Detroit is arguably one of the most fascinating modern cities in the world. This is thanks to the city’s unique balance between its former identity as a manufacturing mecca and its current state of sectional abandonment and iterative renewal. It is neither deserted nor wholly occupied, but exists in tension between destruction, creation and everyday living, with beautiful stories on all of these fronts. French photographers Yves Marchand and Romain Meffre saw the abandoned parts of this compelling urban landscape as no less fascinating than the ruins of ancient civilizations and set out to document it in their 2010 book The Ruins of Detroit.
As jarring as Brooklynites sporting period-perfect ’60s vintage clothing and iPhone earbuds, promising young tech startup founders seem oddly drawn to crumbling old media. The latest whippersnappers pulled in this direction are YouTube founders Chad Hurley and Steve Chen. The pair recently announced their next startup will be centered on … magazines?
Yes, indeed: Hurley, 34, and Chen, 33, may have ported old-fashioned television onto the web with YouTube, but their new venture Zeen reportedly seeks to reverse that process, taking web content in the direction of ink-on-paper glossies, according to comments summarized by The Next Web. Zeen’s tagline: ”Discover and create beautiful magazines.”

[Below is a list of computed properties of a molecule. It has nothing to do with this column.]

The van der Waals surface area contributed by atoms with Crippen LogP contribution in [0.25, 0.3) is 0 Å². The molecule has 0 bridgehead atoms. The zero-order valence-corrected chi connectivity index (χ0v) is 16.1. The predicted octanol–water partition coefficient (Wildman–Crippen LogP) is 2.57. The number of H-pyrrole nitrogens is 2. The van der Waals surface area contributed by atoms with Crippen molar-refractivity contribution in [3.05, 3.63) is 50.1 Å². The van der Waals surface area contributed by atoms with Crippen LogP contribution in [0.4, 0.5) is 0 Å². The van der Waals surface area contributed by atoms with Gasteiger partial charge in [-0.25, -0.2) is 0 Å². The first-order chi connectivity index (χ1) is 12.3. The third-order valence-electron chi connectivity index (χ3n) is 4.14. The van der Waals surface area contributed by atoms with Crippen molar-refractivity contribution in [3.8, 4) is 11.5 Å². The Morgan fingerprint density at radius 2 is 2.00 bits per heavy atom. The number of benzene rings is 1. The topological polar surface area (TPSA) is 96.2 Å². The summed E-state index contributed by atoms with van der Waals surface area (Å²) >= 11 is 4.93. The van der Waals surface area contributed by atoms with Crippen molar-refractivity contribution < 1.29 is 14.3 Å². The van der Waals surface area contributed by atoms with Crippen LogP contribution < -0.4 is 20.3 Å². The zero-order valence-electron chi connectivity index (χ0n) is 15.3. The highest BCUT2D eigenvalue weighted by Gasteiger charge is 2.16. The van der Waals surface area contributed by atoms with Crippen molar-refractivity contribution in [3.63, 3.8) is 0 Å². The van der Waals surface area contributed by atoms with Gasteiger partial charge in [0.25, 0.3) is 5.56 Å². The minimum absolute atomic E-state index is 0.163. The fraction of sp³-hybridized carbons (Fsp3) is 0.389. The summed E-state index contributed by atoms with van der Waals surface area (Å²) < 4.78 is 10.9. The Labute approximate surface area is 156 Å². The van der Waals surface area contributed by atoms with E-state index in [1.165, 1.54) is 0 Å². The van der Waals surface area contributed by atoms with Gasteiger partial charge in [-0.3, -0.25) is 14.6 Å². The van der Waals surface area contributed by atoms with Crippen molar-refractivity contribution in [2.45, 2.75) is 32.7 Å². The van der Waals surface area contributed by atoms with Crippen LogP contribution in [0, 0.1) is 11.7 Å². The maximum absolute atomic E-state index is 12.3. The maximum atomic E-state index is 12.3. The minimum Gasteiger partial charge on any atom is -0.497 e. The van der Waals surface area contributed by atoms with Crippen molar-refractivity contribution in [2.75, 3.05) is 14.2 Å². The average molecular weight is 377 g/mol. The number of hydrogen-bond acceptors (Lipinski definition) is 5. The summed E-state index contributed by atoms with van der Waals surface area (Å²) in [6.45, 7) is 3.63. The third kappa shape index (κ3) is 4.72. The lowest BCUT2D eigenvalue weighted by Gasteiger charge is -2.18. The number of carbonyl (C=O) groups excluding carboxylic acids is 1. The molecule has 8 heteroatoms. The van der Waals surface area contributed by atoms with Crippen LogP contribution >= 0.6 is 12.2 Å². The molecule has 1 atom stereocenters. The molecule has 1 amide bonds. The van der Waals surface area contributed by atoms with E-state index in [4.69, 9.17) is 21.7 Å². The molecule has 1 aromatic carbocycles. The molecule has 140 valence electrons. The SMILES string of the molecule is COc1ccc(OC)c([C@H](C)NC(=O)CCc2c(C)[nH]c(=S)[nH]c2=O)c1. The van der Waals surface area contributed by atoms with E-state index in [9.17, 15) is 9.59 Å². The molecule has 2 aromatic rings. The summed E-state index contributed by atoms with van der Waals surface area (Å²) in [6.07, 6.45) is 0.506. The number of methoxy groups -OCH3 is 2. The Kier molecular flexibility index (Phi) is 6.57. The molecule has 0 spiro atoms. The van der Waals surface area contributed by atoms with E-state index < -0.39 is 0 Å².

Granted, the magazines will be digital, but from what Hurley and Chen revealed, the format owes far more to Life than to Tumblr. While Google bet on blogs as the dominant online writing format, and Twitter is betting on microblogs, Zeen is a wager on publishing’s past.
“The discovery of the alphabet will create forgetfulness in the learners’ souls, because they will not use their memories; they will trust to the external written characters and not remember of themselves…You give your disciples not truth but only the semblance of truth; they will be heroes of many things, and will have learned nothing; they will appear to be omniscient and will generally know nothing.”
—via The Medium is the Massage, Marshall McLuhan/Quentin Fiore
With the internet (and particularly, the search engine) I need to intentionally refrain from appearing omniscient but generally knowing nothing. Now-a-days that’s a practice anyone with internet access can exercise proficiently. I’m terrified to do the same but must confess I am doing exactly that. Hold tight to specialization and independent thought.
As I often comment that I can hardly trust my memory at work anymore and rely on notes I’ve taken (or references that other people have developed), this causes makes me pause and consider whether I’m loosing some ability to think, to remember. Could the trajectory land me in some reflective state where I no longer think for myself (a practice I hold dear) and instead only process instruction? How can I integrate memorization in my daily life? Lean less on written word and stored memory and cultivate a deeper understanding of my environment?
I understand how technology allowed us to replace Encyclopedia Britannica with Wikipedia and that the last time I used an EB product was nearly 10 years ago when I bought their CDROM version in college. Still, it makes me sad to think that my kids will never see new printed versions of this collection.
(infographic from statista.com)